Using a light scanner in Geghard Monastery

CyArk Uses 21st Century Technology to Preserve Ancient Armenian Monuments


By Isabelle Kapoian

Special to the Mirror-Spectator

Amidst the COVID-19 pandemic, accessible online models of Armenian cultural sites can transport Armenians to the Motherland from the safety of their homes. These 3-D models are available online via CyArk, a nonprofit organization committed to “digitally record, archive and share the world’s most significant cultural heritage and ensure that these places continue to inspire wonder and curiosity for decades to come.” The global breadth of their digital database has been used to educate on a multitude of histories and cultures, document the existence of threatened monuments, inform on-the-ground preservation work of ancient sites, and tell the stories of the people who still use them today.

CyArk has worked with the My Armenia Program at the Smithsonian Institution for their “Armenia: Creating Home Folklife Festival” in 2018, the United States Agency for International Development, the Ministry of Culture for the Armenian government, and trained many Armenian students from the TUMO Center for Creative Technologies in Armenia to document sites such as the Geghard Monastery, churches in Ani, the Areni-1 cave complex, and the Noravank Monastery.

I had the opportunity to sit down with Kacey Hadick, CyArk’s Director of Project Development over Zoom to discuss the increasing salience of cultural heritage sites which have been digitally documented and are publicly accessible online during this time.

He emphasized that it was the passionate and hard-working TUMO students — the bright fruits of Armenia — who documented the different sites, problem-solved to technologically accommodate their varied environments, and acted as dedicated translators and mediators between the CyArk team and the local Armenian priests and archaeologists.

Photogrammetry by a TUMO student at Geghard

Get the Mirror in your inbox:

The young group of students completed the modeling with the assistance of the CyArk team through laser scanning in combination with photogrammetric documentation. The laser scanning contributes the base of these digital constructions by emitting countless pulses of light which travel through space until they hit a wall or object. When a pulse is reflected off of the surface back to the scanner, the scanner registers the location of the surface it hit, generating “this really dense cloud of points,” in a 3-D blueprint of the space. Then, photogrammetry is used, taking large amounts of photos of the space and overlapping them at common points while contributing color and texture to the model. Through using these two technologies in tandem, “in the same way that a tablecloth is draped over a table,” the quilt of photogrammetry photos are bent and draped over the shape of a space, generating a realistic 3-D model of a monument or structure.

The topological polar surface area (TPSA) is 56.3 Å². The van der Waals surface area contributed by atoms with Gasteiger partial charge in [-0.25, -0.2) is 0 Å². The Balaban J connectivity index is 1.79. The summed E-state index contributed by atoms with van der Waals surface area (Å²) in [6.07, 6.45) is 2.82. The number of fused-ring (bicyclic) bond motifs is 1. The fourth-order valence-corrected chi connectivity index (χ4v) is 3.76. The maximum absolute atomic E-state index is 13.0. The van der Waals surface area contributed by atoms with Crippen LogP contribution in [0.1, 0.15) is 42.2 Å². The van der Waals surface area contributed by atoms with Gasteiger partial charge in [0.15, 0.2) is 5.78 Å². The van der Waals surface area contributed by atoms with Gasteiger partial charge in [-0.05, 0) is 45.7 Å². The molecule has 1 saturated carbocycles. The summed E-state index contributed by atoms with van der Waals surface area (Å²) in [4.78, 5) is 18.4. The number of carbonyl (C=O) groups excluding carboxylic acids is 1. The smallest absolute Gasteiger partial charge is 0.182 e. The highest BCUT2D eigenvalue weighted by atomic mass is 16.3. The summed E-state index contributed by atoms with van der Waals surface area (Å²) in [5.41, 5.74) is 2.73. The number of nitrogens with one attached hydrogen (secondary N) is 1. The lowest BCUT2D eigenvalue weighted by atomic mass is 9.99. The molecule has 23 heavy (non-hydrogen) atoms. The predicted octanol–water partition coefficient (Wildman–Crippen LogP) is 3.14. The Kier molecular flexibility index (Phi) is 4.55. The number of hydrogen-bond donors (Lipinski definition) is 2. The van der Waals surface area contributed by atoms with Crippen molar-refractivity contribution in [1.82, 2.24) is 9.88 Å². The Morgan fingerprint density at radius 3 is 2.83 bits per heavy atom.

These digital models are not only a window into the physical realities of the sites, but the living stories, traditions, and oral histories of those who frequent and upkeep them. Hadick explains, “These 3-D visualizations provide a medium for storytelling, just like the way a photo or a video can be used, like how a documentary film can provide a really powerful view and give a voice to the people who have a connection to that place… who populate it. I think virtual reconstructions of places can also serve that same purpose of providing a medium or a canvas,” through which one can tell the stories of the people who have formed relationships with the sites “who remember that place and can put it in context in the long history of times,” breathing life into them.

The power in these digital reconstructions is their ability to connect people during this time of such disconnection to the art historians, archaeologists, and priests who upkeep and use the structures, to the timeless culture and contested history the sites speak of, and to the landscape of Armenia. They have the capacity to connect us to a piece of our heritage when rich cultural experiences are so desired. Though “Virtual reality or 3-D models will never replace the feeling that you get when you go to these places,” due to their presence, smell, size, spiritual invocation, and place amidst Armenia’s geography, they are glimpses of Armenian beauty and wonder.

These cultural heritage sites are waiting in CyArk’s digital database to welcome us with open arms. Especially now when travel is less accessible, they exist at our fingertips to be seen, enjoyed and celebrated wherever we may be – a taste of Armenia from the safety of our homes.

Laser scanned church in Ani

The digital models of Ani, the Geghard Monastery, the Areni-1 cave complex, and the Noravank Monastery can be accessed on the CyArk website at, and virtual tours of the Areni-1 cave complex and the Noravank Monastery with information from local archaeologists and priests can be accessed through the My Virtual Armenia application which can be found on Google Play or the App Store.



Get the Mirror-Spectator Weekly in your inbox: